The Real Reason Recruiters Ask Why You’re No Longer Interested in a Job
It’s not because we’re nosey or trying to change your mind.
Well, it happened again. After talking to a strong candidate for a position I’m helping a client recruit for, I was excited to let her know that she was selected to move forward to the next round of the interview process.
Until this point, the candidate had been super responsive, and the job seemed like it was a perfect match for what she was looking to do next. So when the day passed without a positive response to my interview invitation, warning bells sounded in my mind.
Sure enough, the following day, I woke up to the email that, if I’m being honest, I already knew was coming:
Thank you for this opportunity and your time. Unfortunately, at this time, I would like to withdraw my application for this position.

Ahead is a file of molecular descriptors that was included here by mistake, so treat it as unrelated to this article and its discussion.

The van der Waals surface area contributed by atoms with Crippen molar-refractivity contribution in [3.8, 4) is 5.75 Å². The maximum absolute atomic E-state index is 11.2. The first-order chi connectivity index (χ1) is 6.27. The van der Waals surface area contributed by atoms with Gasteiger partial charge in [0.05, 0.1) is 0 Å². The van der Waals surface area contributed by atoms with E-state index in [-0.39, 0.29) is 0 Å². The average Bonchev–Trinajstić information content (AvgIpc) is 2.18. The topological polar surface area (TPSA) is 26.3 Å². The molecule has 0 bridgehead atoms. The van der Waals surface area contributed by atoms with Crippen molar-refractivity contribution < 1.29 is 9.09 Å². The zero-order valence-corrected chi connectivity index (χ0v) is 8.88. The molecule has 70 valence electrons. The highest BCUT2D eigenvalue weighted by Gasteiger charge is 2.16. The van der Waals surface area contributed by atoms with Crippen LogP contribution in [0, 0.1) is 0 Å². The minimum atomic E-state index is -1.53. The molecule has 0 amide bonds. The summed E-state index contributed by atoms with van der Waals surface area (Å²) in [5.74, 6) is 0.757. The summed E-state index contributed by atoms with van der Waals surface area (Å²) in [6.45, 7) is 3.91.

I’ve been here before. These days and in this job market, candidates dropping out of consideration for seemingly no reason has become more of the norm than the exception.
And so I replied how I always do in situations like these:
I appreciate you letting me know! Would you be willing to share any specifics around why you’ve decided not to pursue the role? It’s always helpful to understand where we’re misaligned.
One day passed, and then another with nothing but crickets. I never heard from her again.
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Have you ever wondered why Recruiters circle back to ask you why you’re dropping out of consideration for a position?
Contrary to popular belief, it’s not because we’re nosey. It’s also not because we can’t mind our own business, or even that we’re looking to try to change your mind.
We ask because we’re looking for patterns and because identifying those patterns helps us influence change at the organization we’re hiring for.